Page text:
The free Uptime service from ArsDigita is dead. For those of you who aren't familiar with it, Uptime is (was) a great little free service by Phillip Greenspun that would periodically hit your website, and send you mail if it was down. It was nice to be notified, for example, when the power went out on my home webserver, or when I screwed up my router configuration. But recently I've taken down my websites several times without the familiar notification from Uptime. And today I just noticed after looking through my access logs that uptime hasn't been hitting my websites since August 6! Time to switch to the Uptime service from OpenACS.

Permanent link to archive for 9/6/01.
 Thursday, September 6, 2001

Popup Killer

posted by David Bau

Fed up with those popup ads? I am. The most popular popup squasher on Cnet's downloads.com is a free program called Popup Killer, by Xavier Flix Sanchez.

It works. You can tell it to make a little noise when it kills a popup; then you can check the logs to see what windows it has closed. It has a configurable blacklist, whitelist, and and an optional "smart" mode which I turned off. And the most useful feature is that you can download a standard blacklist that is kept up-to-date by volunteer administrator Bruce Hearne. Free support from Xavier and other users is available on active newsgroups.

With its active community of outside contributors, Popup Killer is a good example of Open Pragmatism that is not Open Source.

Discuss (1 response)

Permanent link to archive for 9/2/01.
 Sunday, September 2, 2001

Chinese Hackers?

posted by David Bau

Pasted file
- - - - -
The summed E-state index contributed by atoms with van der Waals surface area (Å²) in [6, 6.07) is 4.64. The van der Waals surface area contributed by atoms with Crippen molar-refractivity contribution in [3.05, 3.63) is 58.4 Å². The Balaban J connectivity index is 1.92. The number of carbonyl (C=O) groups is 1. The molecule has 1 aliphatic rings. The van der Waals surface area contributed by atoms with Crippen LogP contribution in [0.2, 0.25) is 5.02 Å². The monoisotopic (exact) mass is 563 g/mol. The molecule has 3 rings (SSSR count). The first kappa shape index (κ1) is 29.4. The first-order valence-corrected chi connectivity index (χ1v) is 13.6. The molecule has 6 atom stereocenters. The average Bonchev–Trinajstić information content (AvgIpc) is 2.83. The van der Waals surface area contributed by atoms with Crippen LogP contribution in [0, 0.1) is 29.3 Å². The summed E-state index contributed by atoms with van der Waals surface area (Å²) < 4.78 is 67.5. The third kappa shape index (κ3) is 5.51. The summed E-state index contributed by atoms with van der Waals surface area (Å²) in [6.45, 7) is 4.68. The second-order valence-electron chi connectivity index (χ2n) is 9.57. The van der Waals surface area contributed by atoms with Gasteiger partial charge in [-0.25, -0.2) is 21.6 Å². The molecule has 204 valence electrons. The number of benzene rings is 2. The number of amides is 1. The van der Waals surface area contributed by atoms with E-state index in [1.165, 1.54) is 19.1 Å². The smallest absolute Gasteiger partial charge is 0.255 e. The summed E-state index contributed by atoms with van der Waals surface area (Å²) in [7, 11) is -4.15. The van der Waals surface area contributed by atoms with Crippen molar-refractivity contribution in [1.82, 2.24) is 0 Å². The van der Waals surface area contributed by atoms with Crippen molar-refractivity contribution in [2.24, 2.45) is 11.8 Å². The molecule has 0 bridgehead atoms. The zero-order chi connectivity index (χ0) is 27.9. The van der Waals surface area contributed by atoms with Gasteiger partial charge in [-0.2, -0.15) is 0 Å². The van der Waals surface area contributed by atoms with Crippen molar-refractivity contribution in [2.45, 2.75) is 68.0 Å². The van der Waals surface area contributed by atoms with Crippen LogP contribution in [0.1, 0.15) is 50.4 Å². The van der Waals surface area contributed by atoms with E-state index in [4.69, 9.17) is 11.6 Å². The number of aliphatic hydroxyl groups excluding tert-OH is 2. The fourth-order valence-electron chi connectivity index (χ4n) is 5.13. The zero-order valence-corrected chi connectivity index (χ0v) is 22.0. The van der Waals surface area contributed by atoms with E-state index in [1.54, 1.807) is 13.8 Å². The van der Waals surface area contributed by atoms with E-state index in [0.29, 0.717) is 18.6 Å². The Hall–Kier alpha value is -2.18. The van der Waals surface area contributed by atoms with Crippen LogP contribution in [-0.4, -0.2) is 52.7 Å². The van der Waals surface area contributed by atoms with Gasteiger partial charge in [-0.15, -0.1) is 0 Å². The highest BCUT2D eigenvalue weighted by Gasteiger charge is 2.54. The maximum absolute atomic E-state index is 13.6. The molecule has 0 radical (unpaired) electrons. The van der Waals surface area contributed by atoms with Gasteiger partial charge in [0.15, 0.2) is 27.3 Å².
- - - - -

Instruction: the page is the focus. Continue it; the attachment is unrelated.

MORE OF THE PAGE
I visited Gary Burd last week, and we sifted through our access_logs and error_logs looking for anomalies. Our conclusion: there are several programs that are scanning the internet - both our servers, anyway - from China. The scans seem harmless, but they could be used to collect information to launch future attacks. Could this be Chinese government funded activity? Then a couple days later Gary saw this article.

Permanent link to archive for 8/26/01.
 Sunday, August 26, 2001

Structured Graphics

posted by David Bau

I've been trying to improve the Realtime Javascript Editor by adding basic computer programming examples: "Hello world", "Prime number sieve", "Temperature converter", "Digits of pi", "Guess a number", and "Line drawing". For that last thing I had to look for a way of doing line art inside Internet Explorer. It turns out that it's possible, but not widely used. Have you ever heard of the Microsoft Structured Graphics control?

Permanent link to archive for 8/24/01.
 Friday, August 24, 2001

An Old Game About Programming

posted by David Maymudes

Inspired by Dave's reminisces, David talks about one of his favorite old computer games, which is also about programming. Even though it's from 1985, it's a great game, and even better, you can still play it through the magic of emulation.

Last update: Thursday, August 29, 2002 at 2:31:48 PM